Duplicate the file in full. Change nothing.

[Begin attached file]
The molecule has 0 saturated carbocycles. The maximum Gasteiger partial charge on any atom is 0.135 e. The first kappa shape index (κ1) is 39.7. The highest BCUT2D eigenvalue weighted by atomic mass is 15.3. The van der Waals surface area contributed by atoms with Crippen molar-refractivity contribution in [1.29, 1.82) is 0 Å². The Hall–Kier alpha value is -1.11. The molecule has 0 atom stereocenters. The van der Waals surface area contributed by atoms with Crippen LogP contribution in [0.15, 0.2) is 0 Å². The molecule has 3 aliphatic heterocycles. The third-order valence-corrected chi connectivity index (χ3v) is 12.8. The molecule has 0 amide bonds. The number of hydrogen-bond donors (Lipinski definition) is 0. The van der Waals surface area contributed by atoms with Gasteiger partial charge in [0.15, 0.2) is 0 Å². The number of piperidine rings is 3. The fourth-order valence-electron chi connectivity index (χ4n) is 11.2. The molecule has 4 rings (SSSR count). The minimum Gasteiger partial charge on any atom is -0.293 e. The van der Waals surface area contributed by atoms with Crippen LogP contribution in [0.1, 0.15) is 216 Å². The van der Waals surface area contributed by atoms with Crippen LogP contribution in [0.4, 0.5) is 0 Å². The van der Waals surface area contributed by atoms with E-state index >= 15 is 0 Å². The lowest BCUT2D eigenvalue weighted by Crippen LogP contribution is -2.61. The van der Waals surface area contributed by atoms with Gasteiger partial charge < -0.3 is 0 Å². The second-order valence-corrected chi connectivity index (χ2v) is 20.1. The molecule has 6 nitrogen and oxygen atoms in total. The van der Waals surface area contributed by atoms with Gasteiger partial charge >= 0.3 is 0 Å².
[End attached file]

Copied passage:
The molecule has 0 saturated carbocycles. The maximum Gasteiger partial charge on any atom is 0.135 e. The first kappa shape index (κ1) is 39.7. The highest BCUT2D eigenvalue weighted by atomic mass is 15.3. The van der Waals surface area contributed by atoms with Crippen molar-refractivity contribution in [1.29, 1.82) is 0 Å². The Hall–Kier alpha value is -1.11. The molecule has 0 atom stereocenters. The van der Waals surface area contributed by atoms with Crippen LogP contribution in [0.15, 0.2) is 0 Å². The molecule has 3 aliphatic heterocycles. The third-order valence-corrected chi connectivity index (χ3v) is 12.8. The molecule has 0 amide bonds. The number of hydrogen-bond donors (Lipinski definition) is 0. The van der Waals surface area contributed by atoms with Gasteiger partial charge in [0.15, 0.2) is 0 Å². The number of piperidine rings is 3. The fourth-order valence-electron chi connectivity index (χ4n) is 11.2. The molecule has 4 rings (SSSR count). The minimum Gasteiger partial charge on any atom is -0.293 e. The van der Waals surface area contributed by atoms with Crippen LogP contribution in [0.1, 0.15) is 216 Å². The van der Waals surface area contributed by atoms with Crippen LogP contribution in [0.4, 0.5) is 0 Å². The van der Waals surface area contributed by atoms with E-state index >= 15 is 0 Å². The lowest BCUT2D eigenvalue weighted by Crippen LogP contribution is -2.61. The van der Waals surface area contributed by atoms with Gasteiger partial charge < -0.3 is 0 Å². The second-order valence-corrected chi connectivity index (χ2v) is 20.1. The molecule has 6 nitrogen and oxygen atoms in total. The van der Waals surface area contributed by atoms with Gasteiger partial charge >= 0.3 is 0 Å².